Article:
Patients with neurological causes of AUR tend to present either acutely, at the same time as their neurological insult, e.g., cerebrovascular event (CVE) or with AUR as a new component of a progressive neurological condition such as multiple sklerosis (MS). In either case, the initial management is the same as previously, namely urethral or suprapubic catheterization.
The majority of neurological causes of UR relate to loss of detrusor function rather than excess sympathetic activity, and because of this the UR may not always be painful, especially on a background of progressive LUTS or difficulty voiding. The most commonly associated neurological abnormalities associated with void ing dysfunction include CVEs, cauda equina syndrome or spinal cord compression, Parkinson's disease, Shy-Drager syndrome (multisystem atrophy), multiple sclerosis (MS), and motor neuron disease (MND). Spinal cord injury also causes long-term voiding dysfunction, but rarely AUR. Most patients are, however, managed with an in-dwelling catheter after the initial injury, until the period of spinal shock has passed when a better idea of long-term bladder function can be ascertained.
On presentation of patients in UR with neurological disease, it is important to ascertain not only the diagnosis of the neurological impairment, but how this is likely to affect their urinary tract function. Some patients with acute conditions such as CVE may fully recover normal urinary tract function, so may only need catheterization for a short period of time. Others are more likely to need definitive longer-term management to be in place once the initial event is treated.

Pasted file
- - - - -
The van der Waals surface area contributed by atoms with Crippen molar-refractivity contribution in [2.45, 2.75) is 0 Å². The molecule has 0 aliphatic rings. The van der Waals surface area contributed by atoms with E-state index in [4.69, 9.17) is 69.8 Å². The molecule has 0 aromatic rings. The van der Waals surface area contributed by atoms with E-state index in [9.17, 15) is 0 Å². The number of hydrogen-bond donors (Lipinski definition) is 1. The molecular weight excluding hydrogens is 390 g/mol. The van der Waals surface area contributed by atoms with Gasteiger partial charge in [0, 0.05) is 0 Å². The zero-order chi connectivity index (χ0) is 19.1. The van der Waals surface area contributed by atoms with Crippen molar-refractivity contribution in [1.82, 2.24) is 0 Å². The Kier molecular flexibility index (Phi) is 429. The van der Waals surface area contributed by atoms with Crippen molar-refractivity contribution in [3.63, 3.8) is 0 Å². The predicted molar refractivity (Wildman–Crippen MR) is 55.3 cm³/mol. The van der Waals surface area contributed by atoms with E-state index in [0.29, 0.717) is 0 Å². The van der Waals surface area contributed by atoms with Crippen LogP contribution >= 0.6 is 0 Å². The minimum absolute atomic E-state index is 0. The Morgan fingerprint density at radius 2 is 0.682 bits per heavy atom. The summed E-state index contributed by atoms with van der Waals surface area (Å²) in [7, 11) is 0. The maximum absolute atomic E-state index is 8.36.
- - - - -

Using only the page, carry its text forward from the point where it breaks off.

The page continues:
On examination of these patients, it is imperative to perform a full neurological examination paying specific attention to the sacral dermatomes and myotomes and their associated reflexes. Assessment of anal tone and sensation can be performed at the same time as DRE. In patients with symptoms suggestive of cauda equina compression, such as back pain and saddle anesthesia, urgent magnetic resonance imaging (MRI) scanning should be performed with a view to urgent neurosurgical intervention where appropriate. Some patients in this group may have known metastatic bone disease, in which case MRI followed by urgent radiotherapy may be required. Both of these events will not effect the immediate management of AUR, i.e., cathe-terization. If treated early, normal neurological function should return after a period of time, but any delays to treatment are associated with worse long-term recovery.
In cases caused by progression of chronic neurological disease, those patients with reasonable motor function, specifically with reference to the hands and upper limbs, and normal cognitive function, CISC is the best option for long-term bladder management. Some patients, however, may not be able to manage this independently, and long-term management of these individuals needs to be decided on a case-by-case basis to ensure all parties involved in the patient's on-going care are informed and capable of whatever is needed. Some patients may require long-term suprapubic cath-eterization as a less intensive method of long-term bladder management.
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